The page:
Teachers of all grades often struggle to find memorable, useful, and affordable techniques for exposing their students to science; students often long for an innovative, hands-on way to learn about science without sitting through a tedious series of lectures. A group of educators from the Los Angeles area have created a program, Project Brainstorm, to solve both of these problems, while simultaneously improving relationships between academic institutions and local communities.
Writing in the Community Page section of PLoS Biology, the collaborators describe their 5-year-old creation, which has already involved >100 undergrads, >60 classrooms across 30 different local schools, and >1900 schoolchildren. The lynchpin of the project is student teaching; specifically, university undergraduates work together in two- or three-person groups to create a 45-minute presentation that will be delivered to local students. When they enroll in the course, the undergrads are given an outline of the material they should understand, but it is up to them to do research on these topics and then use their new-found knowledge to design a lesson plan appropriate for their target audience. Their final product is field-tested in front of fellow students and a panel of other academics so that it can be perfected before taken into local classrooms.
Figure 1 (courtesy of PLoS Biology). UCLA neuroscience undergraduate students teaching local school children about the brain. (A)
Explaining how the water in a jar protects an egg from breaking in much
the same way that the cerebrospinal fluid protects the brain from
damage. (B) School children look at healthy and diseased human brains
wrapped in plastic. (C) Undergraduate neuroscience student introduces
the brain to a classroom of seventh grade students. (D) Classroom of
fifth grade students learn the gross anatomy of the brain from an
undergraduate student holding a model human brain. All participants in
this study (legal guardians of school children, undergraduate and
graduate students) provided signed consent to publication of their
likeness as part of this project.
Although Project Brainstorm focuses on neuroscience, the authors write that its format could easily be altered to accommodate other fields of scientific research. In a classroom where students are all neuroscience novices, a typical presentation would begin with a 5-minute introduction of the nervous system (covering basics such as the structure/function of neurons, and overall brain anatomy), proceed to a 10-minute discussion of a "brain-in-perspective" topic (such as how people learn, gender differences in brain function, or the impact of drugs), and then end with a 30-minute hands-on practical where students break out into small groups and work their way through stations allowing them to compare brain specimens from different species, examine sections of injured brains, and engage in other (student-developed) activities. At the end of the Project Brainstorm class, undergrads hand in brief lesson plans detailing their presentations. These are compiled by the course instructors and can be accessed by primary and secondary teachers for use in their own classrooms.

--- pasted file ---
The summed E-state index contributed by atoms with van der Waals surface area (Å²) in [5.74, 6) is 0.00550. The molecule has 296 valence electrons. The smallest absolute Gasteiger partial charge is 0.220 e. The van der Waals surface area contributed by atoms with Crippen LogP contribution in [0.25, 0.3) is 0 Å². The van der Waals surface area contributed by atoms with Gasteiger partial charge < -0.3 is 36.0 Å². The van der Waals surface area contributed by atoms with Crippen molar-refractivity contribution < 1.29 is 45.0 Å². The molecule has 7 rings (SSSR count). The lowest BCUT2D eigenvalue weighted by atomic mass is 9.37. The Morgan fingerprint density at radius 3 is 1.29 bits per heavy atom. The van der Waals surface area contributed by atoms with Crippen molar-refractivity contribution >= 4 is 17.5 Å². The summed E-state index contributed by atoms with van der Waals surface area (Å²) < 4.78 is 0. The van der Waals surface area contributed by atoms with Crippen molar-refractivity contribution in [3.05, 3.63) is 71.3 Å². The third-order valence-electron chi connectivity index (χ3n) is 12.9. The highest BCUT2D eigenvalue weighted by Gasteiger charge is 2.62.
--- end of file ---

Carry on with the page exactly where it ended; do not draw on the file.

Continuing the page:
The creators of Project Brainstorm developed it with the goal of improving the lives of everyone involved in the course. Schoolchildren get the chance to learn about neuroscience, a topic that they will often not explore in great detail until they are undergraduates; further, they can use their contact with current university students to learn more about tertiary education, potential scientific careers, and the specific institutions with which the guest lecturers are affiliated. The undergrads themselves will get experience teaching, which is not only a useful thing to put on their CVs but also a potential eye-opener to a career they might not previously have considered. Education studies have also shown that individuals tend to learn information more completely when they are required to teach it to others; group learning has a similar effect. Thus, Project Brainstorm students may retain more details than they would if they had simply sat in neuroscience lectures all semester. Throughout the class, graduate students also help guide and inform course participants, which means that these older students will also benefit from the opportunity to gain experience with teaching.
A very important by-product of Project Brainstorm is the facilitation of positive relationships between academic institutions and the local community; hopefully, it also fosters goodwill towards, and acceptance of, science in general. In a time when the public seems to be losing faith in the power of scientific thinking and research, this sort of outreach may help convince people that science--and even scientists themselves--can be approachable, interesting, useful, and fun.
If you enjoy reading these posts, why not like the Anthrophysis Facebook page?
Romero-Calderon, R., O'Hare, E.D., Suthana, N.A., Scott-Van Zeeland, A.A., Rizk-Jackson, A., Attar, A., Madsen, S.K., Ghiani, C.A., Evans, C.J., and Watson, J.B. 2012. Project Brainstorm: using neuroscience to connect college students with local schools. PLoS Biology 10(4):e1001310.